Chapter Seven highlights a necessary part of the process, developing policies that support career pathways. The authors categorize these policy activities into four “levers”: grades nine to 14 pathways, career awareness, exposure and work-based learning, employer engagement, and intermediaries. Examples of policies in each of these levers are provided by the authors through vignettes from various states.


The final chapter, “Looking Forward,” discusses what activities are needed to move ahead with the goal of providing learning for careers through organized pathways. Key players are identified, including secondary schools and employers. The authors pay special attention to the role of community colleges in the process as the bridge between secondary schools and employers. The chapter also lists many of the challenges still facing the development of seamless pathways, including the need for academic remediation of some students graduating from high school, funding, and specifically for community colleges, the multiplicity of missions for these institutions (open-access admissions, training for careers, articulation with four-year colleges and universities, certificate and customized training programs).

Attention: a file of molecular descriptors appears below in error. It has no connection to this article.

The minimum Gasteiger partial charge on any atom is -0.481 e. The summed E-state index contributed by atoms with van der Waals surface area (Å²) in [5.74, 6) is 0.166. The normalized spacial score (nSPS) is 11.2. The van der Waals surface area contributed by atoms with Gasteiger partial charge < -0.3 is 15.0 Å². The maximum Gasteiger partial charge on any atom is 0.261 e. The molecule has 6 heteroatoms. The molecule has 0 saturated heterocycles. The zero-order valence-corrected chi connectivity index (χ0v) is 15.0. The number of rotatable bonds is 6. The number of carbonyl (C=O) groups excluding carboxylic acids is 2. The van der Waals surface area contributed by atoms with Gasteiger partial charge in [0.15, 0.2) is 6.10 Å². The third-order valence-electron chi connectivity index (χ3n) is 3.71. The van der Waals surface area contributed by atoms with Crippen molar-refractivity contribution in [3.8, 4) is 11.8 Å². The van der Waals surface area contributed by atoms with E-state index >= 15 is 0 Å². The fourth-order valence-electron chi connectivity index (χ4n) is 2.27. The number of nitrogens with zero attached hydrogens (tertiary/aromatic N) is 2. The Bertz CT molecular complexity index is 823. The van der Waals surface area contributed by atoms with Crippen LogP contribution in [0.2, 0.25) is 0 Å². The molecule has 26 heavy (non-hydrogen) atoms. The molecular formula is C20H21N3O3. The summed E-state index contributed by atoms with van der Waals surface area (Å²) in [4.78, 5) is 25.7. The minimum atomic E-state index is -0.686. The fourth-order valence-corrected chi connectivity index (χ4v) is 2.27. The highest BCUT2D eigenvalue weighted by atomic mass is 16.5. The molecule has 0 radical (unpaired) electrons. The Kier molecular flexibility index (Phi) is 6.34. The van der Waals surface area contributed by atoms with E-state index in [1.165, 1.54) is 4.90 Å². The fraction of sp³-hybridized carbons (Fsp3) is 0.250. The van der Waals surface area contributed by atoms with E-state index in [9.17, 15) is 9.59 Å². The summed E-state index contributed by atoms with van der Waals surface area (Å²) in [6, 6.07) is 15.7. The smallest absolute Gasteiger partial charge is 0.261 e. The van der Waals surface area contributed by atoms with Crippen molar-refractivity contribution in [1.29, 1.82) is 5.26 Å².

The authors finish their text by reminding themselves that it takes decades for change to occur in large-scale public systems. The book highlights some of the earlier efforts to make these changes that never solved the problems associated with preparing young people for careers (the school-to-work movement, increased academic requirements, high-stakes testing, etc.). In this volume, the career preparation challenge is examined holistically and systematically, and involves a multitude of stakeholders, something that was missing from previous initiatives. Most importantly, the book, while supported by detailed analysis and research, provides numerous practical ideas for the implementation of a system of career pathways, supplemented by examples from across the country. We feel that the concepts and strategies presented by the authors would be beneficial to policymakers, educators, employers, and other stakeholders interested in implementing such a system.